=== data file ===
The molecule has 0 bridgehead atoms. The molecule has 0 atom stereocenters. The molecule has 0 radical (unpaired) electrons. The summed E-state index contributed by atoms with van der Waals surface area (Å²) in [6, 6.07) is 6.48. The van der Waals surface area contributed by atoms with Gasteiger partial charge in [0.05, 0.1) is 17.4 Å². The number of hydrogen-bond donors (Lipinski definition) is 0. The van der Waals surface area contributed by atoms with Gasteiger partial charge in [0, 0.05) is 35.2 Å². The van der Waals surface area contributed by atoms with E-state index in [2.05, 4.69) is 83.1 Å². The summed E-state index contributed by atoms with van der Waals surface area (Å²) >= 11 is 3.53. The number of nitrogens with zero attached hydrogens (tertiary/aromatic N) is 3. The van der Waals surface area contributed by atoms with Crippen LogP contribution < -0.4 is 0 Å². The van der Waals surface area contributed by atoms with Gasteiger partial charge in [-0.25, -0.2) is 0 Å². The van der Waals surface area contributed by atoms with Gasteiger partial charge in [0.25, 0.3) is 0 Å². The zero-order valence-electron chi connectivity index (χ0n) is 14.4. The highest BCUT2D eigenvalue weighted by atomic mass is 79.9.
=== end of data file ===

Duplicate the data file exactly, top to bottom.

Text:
The molecule has 0 bridgehead atoms. The molecule has 0 atom stereocenters. The molecule has 0 radical (unpaired) electrons. The summed E-state index contributed by atoms with van der Waals surface area (Å²) in [6, 6.07) is 6.48. The van der Waals surface area contributed by atoms with Gasteiger partial charge in [0.05, 0.1) is 17.4 Å². The number of hydrogen-bond donors (Lipinski definition) is 0. The van der Waals surface area contributed by atoms with Gasteiger partial charge in [0, 0.05) is 35.2 Å². The van der Waals surface area contributed by atoms with E-state index in [2.05, 4.69) is 83.1 Å². The summed E-state index contributed by atoms with van der Waals surface area (Å²) >= 11 is 3.53. The number of nitrogens with zero attached hydrogens (tertiary/aromatic N) is 3. The van der Waals surface area contributed by atoms with Crippen LogP contribution < -0.4 is 0 Å². The van der Waals surface area contributed by atoms with Gasteiger partial charge in [-0.25, -0.2) is 0 Å². The van der Waals surface area contributed by atoms with Gasteiger partial charge in [0.25, 0.3) is 0 Å². The zero-order valence-electron chi connectivity index (χ0n) is 14.4. The highest BCUT2D eigenvalue weighted by atomic mass is 79.9.